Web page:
Ramen Night @ Tonkotsu, SOHO

Unfortunately, Hubbie is not at all fond of noodles.
He has never developed a knack for dealing with slippery strands in the bowl with chopsticks for all those years we have been together. In fact, he doesn’t even like much oriental cuisine apart from occasional sushi rolls.
Therefore, I call on my dear Fei when I am itching for ramen.

We met up in front of Costa at the junction of Dean Street & Old Compton Street…

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Like it was trying to tell us that the rain was on its way, the air in London was humid.
The humidity must have been great for the sale of beer. Pubs and bars around Soho were busy with brimful of punters who were jabbering away with drinks in hands.

Our usual ramen haunt, Tonkotsu

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The eatery was already lively with the fans of their noodles.

Ramen is a kind of food which divides the opinion.
Some people prefer ramen broth to be rich while others would rather have it lighter. Or, some want their noodle thick and chewy but others may insist it has to be delicate and less heavy on stomach. Or how the broth is seasoned? How long the noodle is cooked? All factors enter the equation when it comes to choosing one’s personal favourite.
Also, all notable ramen bars in London, such as Tonkotsu, Bone Daddies, Shoryu and Ittenbari, have their own signature styles. Hence, I encourage anyone who is new to ramen to sample each eatery before forming any opinion.
I emphasize this because I came across an appalling article done by a completely incompetent & inadequate food critic in the Independent weekend magazine recently.  In the article, this so called restaurant expert paid his snooty visit to one of the ramen bars I mentioned above and recounted his pathetic experience riddled with his own errors.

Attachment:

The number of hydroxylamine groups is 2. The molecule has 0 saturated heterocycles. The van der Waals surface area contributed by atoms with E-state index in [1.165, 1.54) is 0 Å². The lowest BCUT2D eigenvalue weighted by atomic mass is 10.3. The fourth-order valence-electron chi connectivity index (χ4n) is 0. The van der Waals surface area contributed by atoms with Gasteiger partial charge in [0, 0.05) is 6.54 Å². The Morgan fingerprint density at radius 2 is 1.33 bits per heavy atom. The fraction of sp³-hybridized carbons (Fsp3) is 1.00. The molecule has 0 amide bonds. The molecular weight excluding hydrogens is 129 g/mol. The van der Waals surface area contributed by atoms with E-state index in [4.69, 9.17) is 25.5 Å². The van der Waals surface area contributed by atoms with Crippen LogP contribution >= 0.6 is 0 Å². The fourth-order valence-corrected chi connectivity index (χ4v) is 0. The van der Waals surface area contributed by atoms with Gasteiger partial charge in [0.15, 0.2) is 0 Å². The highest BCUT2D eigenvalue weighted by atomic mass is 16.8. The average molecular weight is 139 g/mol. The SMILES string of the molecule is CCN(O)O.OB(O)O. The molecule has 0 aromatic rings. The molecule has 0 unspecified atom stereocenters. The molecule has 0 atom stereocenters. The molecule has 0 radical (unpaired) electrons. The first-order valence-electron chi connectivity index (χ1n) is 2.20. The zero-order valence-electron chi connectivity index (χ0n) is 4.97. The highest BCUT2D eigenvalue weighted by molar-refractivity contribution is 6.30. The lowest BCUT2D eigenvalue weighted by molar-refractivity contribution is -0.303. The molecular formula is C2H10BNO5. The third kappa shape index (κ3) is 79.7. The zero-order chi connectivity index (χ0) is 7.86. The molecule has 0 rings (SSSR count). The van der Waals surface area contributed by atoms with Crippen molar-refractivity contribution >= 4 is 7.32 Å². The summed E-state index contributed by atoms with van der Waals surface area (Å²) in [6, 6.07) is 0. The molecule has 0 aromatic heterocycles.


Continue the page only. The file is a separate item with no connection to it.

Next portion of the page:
Mr.Walsh, no ramen expert wouldn’t dream of ordering a sickly sweet saki cocktail at any ramen bar even if it is on the menu. Their barmen concoct those dodgy cocktails because old conservatives like Mr.Walsh tend to expect “something exotic & exciting” whenever they are toting female companions. And ordering Tempura with ramen? What is wrong with him? He hasn’t got a clue about Japanese cuisine, has he? Then, finishing his ramen dinner with a Dorayaki pancake? I was horrified with their greedy appetite. He & his missus decided to go full on because dinner was on the Independent?
No one, I insist, NO ONE will have a cheese cake or Dorayaki pancake at any ramen bar! He may feebly protest that it was offered on the menu. Yes, but again, because of the westerners like him who expect all restaurants in UK to provide dessert as a part of three-course dinner, even ramen bars like Shoryu compel to provide some on their menu.
Ramen bars are there for ramen only. Of course, side dish, such as Chicken Karaage or Gyoza is of paramount importance. But everything else should be consumed at its diner’s risk.
Eating diverse cuisines of the world is not just about sampling an individual dish but about experiencing a new way of eating. Some eating cultures may demand a whole new order and attitude before even sitting at the table.